For rural communities where many of these crops grow indigenously, are there any health risks associated with moving away from the nutrient dense crops their ancestors survived on and onto the big four?
Yes definitely, even rural diets are becoming homogeneous and more “westernised”, and in the Global South, diets are shifting from traditional, plant-based diets to more processed and high-fat diets, leading to a rise in diet-related NCDs (Non Communicable Diseases) such as obesity, diabetes, and cardiovascular disease.
I have lived and worked in the Pacific for a long time and witnessed the rise of NCDs in Pacific Island countries and states, where dietary risk factors are of particular concern. In these communities, there was over time a shift from plant-based diets that relied on local crops like tubers, leafy vegetables and fish, to processed meats and foods high in fat and sugar, noodles and baked goods.
What level of investment and R&D is needed to bring an underutilised crop out of ‘forgotten’ status and onto supermarket shelves where it can tackle food security?
It would be a mistake to think that increased investments in the four mainstream commodity crops alone will be enough to ensure food security. Continuing to rely on current global food chains delivering a narrow range of mainstream crops, susceptible to sudden supply chain shocks and long-term climate change, means that food security will remain threatened. Especially in continents where rapid population growth and changing diets based on processed products from mainstream staples have increased dependence on the international markets for food needs.
If some of the crops are ‘forgotten’, they are forgotten by researchers, governments, funding and development agencies, but not by the small-scale farmers who still cultivate them. Concerted efforts by academia, industry, and society are urgently needed to advance research and development for all major, under-researched, and forgotten crops so that food security is achieved, and livelihoods are improved. It must start with the foundation of crop diversification.
In addition to investment and research in the public and private sectors, what about the role played by smallholder farmers living in parts of the world where these crops are indigenous? How do companies who wish to partner with them do so responsibly?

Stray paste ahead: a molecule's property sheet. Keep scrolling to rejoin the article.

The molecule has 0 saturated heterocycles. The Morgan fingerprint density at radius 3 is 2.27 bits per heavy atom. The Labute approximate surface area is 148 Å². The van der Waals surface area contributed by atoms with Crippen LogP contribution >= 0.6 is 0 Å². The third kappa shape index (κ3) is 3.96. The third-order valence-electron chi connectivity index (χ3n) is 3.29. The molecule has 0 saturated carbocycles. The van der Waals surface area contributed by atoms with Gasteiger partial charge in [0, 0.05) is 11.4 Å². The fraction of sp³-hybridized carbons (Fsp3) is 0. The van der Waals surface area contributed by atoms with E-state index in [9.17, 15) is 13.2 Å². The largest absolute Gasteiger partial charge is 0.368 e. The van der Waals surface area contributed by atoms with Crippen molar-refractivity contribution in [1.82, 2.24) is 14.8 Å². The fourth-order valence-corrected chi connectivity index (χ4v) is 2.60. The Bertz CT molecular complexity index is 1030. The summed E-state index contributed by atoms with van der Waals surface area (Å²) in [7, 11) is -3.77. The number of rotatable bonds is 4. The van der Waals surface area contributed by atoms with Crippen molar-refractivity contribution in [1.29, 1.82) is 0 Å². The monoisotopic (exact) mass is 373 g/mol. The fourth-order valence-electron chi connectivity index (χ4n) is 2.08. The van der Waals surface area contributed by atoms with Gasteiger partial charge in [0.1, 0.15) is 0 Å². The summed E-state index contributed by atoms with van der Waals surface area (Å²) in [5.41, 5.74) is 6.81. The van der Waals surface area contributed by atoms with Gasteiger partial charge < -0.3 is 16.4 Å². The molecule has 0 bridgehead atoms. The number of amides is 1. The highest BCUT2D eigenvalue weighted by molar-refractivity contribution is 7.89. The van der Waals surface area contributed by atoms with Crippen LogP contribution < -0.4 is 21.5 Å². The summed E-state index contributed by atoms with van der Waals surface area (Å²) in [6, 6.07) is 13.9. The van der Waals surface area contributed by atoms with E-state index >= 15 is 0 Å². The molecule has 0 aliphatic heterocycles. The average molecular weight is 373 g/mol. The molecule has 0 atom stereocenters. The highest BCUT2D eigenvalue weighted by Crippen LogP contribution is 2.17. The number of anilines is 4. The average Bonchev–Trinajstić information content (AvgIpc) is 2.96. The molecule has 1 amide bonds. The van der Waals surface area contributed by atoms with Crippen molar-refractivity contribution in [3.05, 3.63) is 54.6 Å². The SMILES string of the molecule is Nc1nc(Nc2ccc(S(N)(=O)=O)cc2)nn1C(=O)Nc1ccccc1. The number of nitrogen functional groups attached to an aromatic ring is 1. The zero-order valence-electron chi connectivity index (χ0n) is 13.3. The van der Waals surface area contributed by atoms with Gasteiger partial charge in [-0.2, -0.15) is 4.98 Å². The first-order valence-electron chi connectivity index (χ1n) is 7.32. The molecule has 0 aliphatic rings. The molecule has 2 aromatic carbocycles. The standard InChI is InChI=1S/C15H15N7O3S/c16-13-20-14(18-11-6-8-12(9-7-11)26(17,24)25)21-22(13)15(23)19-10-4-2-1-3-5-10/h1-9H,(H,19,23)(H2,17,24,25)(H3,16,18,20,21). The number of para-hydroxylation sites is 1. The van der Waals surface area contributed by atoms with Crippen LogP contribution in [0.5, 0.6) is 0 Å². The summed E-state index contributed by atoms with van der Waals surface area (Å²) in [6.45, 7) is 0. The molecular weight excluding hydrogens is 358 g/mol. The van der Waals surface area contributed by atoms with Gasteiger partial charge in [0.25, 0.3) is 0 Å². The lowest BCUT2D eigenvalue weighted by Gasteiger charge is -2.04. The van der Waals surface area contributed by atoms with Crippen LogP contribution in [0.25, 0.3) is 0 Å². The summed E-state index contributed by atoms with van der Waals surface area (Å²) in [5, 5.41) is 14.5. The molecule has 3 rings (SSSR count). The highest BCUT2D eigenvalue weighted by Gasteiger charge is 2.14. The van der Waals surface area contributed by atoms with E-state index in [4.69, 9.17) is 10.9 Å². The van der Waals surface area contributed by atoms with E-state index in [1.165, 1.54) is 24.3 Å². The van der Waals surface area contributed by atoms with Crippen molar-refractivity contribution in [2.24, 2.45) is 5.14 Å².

There is a need to recognise the central role of small-scale farmers and local communities as forgotten crops custodians of knowledge and agents of change, rather than mere recipients of technological advances. We need to be humble as scientists in approaching small-scale farmers because we have a lot to learn from them. If a Western scientist comes with the “let me teach you what to do” approach in mind, it won’t work. You need humility, respect, and a willingness to listen and learn from their knowledge and experience.
You have many farmers communities that are active in conserving and promoting these crops. Scientists and funding agencies need to work with those. They need to be more included in the process rather than just involved at the end, where we give them seeds and ask them to evaluate their performance. The question should not be how to grow more of a certain crop in a certain region, but to offer a diverse crop palette to the farmers and accompany them and work with them as they diversify.
The series of crises we have been going through should encourage us to radically transform our food systems, and work to make them more resilient. That means more diverse food systems that rely on a diverse crop palette.
If you’re interested in reading about companies who are investing in forgotten crops like the bambara groundnut, click here.